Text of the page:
PCR travel tests need better policing, warns ex-watchdog boss Andrew Tyrie

Poor service from suppliers of PCR travel tests is “an issue of national significance”, and regulators are not doing enough to police hundreds of new businesses that have moved into the market, the former competition boss Andrew Tyrie has said.

In an interview with the Guardian, Lord Tyrie, who was chairman of the Competition and Markets Authority until last year, called for a clean up of the list of PCR test providers published on the government website, which many travellers consult before buying a kit.

Tyrie said appearing on the official list has some of the characteristics of a “licence” and it should be possible to enforce minimum service standards. “It’s not beyond the wit of man to ensure that a reasonable service is available.”

These measures should include firms taking liability for consumer costs when test results are late and a staffed phone line and email address with a minimum response time, he says.

Customer reviews and performance scores, based on data such as complaint rates or the proportion of tests processed on time – which companies should be made to share – should also be visible on the official website, Tyrie adds.

If consumers were given more information to gauge the reliability of a service they could make their own decisions about whether to trade quality and reliability off against price. “That way the good firms can drive out the bad,” he said.

The government website, which lists testing companies in price order, says it “does not endorse or recommend any specific test provider” and “you should do your own research”.

Tyrie, a former Conservative MP and chair of the Treasury select committee, gained notoriety grilling prime ministers, Bank of England officials and banking chiefs after the 2008 financial crisis. He resigned as chairman of the CMA last summer.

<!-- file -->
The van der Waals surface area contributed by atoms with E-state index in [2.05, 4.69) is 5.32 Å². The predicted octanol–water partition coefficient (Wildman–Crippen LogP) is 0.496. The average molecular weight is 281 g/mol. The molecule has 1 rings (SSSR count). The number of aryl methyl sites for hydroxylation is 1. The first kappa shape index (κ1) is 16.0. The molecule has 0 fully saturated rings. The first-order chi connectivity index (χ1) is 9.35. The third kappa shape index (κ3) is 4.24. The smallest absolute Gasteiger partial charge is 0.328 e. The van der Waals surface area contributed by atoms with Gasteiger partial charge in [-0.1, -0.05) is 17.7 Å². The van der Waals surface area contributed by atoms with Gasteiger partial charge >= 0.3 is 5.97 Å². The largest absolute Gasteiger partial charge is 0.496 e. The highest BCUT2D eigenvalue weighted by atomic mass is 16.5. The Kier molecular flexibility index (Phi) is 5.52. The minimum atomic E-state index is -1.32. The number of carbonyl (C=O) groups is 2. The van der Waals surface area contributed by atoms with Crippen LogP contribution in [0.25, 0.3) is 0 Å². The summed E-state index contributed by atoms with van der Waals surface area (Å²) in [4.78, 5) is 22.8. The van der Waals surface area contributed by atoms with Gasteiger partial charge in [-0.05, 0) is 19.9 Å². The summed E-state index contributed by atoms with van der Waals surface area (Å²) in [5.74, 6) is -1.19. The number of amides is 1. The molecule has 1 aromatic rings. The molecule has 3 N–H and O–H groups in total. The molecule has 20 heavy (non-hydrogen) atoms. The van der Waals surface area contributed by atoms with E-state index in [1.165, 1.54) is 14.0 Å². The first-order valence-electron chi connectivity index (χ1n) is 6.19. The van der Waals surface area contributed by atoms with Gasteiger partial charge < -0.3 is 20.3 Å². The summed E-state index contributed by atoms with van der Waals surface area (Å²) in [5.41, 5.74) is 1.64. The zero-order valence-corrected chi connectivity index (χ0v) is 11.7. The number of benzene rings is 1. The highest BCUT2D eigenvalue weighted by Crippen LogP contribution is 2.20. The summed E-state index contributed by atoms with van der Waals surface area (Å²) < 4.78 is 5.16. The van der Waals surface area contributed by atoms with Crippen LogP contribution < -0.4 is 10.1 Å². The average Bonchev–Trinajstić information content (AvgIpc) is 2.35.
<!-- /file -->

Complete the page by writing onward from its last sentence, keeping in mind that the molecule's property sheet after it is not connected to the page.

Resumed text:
Since leaving he has been critical of the watchdog’s performance. Problems in the testing market had been obvious since the spring and the CMA should have moved faster, with warning letters or potentially a test case, he argues.

The decision to disband the CMA’s newly created coronavirus taskforce was a mistake too, he suggests. The unit had been effective in the early months of the pandemic when, for example, it clamped down on suspected profiteering on hand sanitiser.

“The fact the taskforce was there and monitoring things itself almost certainly had a deterrent effect,” suggested Tyrie. “The CMA needs a small group of people dedicated to addressing this appalling detriment. It is threatening to become a massive rip off.”

The CMA has told 25 PCR providers to clean up their act or risk enforcement action and has also begun formal investigations into Expert Medicals and Dante Labs. In the autumn it provided its advice to Department of Health and Social Care on how it could make the PCR market work better for consumers.

At that time Andrea Coscelli, the CMA’s chief executive, said competition alone was not enough to deliver a healthy market because important aspects were dictated by government policy, so it needed to take a more “interventionist” approach, backed up by monitoring and enforcement.

With the PCR travel test still a minefield for consumers Tyrie said the CMA had the “technical expertise to help the DHSC minimise the consumer detriment and needed to make every effort to put it at their disposal”.

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